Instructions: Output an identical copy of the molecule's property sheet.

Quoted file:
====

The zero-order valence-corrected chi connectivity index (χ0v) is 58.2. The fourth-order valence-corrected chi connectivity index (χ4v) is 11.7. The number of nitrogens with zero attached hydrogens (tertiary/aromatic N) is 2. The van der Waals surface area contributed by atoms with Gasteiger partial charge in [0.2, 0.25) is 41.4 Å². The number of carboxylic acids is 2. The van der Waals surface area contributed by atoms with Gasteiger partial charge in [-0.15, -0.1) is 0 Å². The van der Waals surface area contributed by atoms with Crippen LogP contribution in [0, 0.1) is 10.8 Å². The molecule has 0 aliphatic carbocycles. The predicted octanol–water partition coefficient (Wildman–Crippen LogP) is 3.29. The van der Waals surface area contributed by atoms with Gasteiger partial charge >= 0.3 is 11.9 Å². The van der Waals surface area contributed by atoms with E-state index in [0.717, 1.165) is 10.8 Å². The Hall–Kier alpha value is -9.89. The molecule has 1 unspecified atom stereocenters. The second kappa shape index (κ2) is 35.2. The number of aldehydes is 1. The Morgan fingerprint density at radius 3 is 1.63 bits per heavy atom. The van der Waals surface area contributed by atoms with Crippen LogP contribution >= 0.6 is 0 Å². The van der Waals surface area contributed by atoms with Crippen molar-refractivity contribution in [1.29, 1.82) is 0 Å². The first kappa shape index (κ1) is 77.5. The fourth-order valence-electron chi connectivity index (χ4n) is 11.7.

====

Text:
The zero-order valence-corrected chi connectivity index (χ0v) is 58.2. The fourth-order valence-corrected chi connectivity index (χ4v) is 11.7. The number of nitrogens with zero attached hydrogens (tertiary/aromatic N) is 2. The van der Waals surface area contributed by atoms with Gasteiger partial charge in [0.2, 0.25) is 41.4 Å². The number of carboxylic acids is 2. The van der Waals surface area contributed by atoms with Gasteiger partial charge in [-0.15, -0.1) is 0 Å². The van der Waals surface area contributed by atoms with Crippen LogP contribution in [0, 0.1) is 10.8 Å². The molecule has 0 aliphatic carbocycles. The predicted octanol–water partition coefficient (Wildman–Crippen LogP) is 3.29. The van der Waals surface area contributed by atoms with Gasteiger partial charge >= 0.3 is 11.9 Å². The van der Waals surface area contributed by atoms with E-state index in [0.717, 1.165) is 10.8 Å². The Hall–Kier alpha value is -9.89. The molecule has 1 unspecified atom stereocenters. The second kappa shape index (κ2) is 35.2. The number of aldehydes is 1. The Morgan fingerprint density at radius 3 is 1.63 bits per heavy atom. The van der Waals surface area contributed by atoms with Crippen LogP contribution >= 0.6 is 0 Å². The van der Waals surface area contributed by atoms with Crippen molar-refractivity contribution in [1.29, 1.82) is 0 Å². The first kappa shape index (κ1) is 77.5. The fourth-order valence-electron chi connectivity index (χ4n) is 11.7.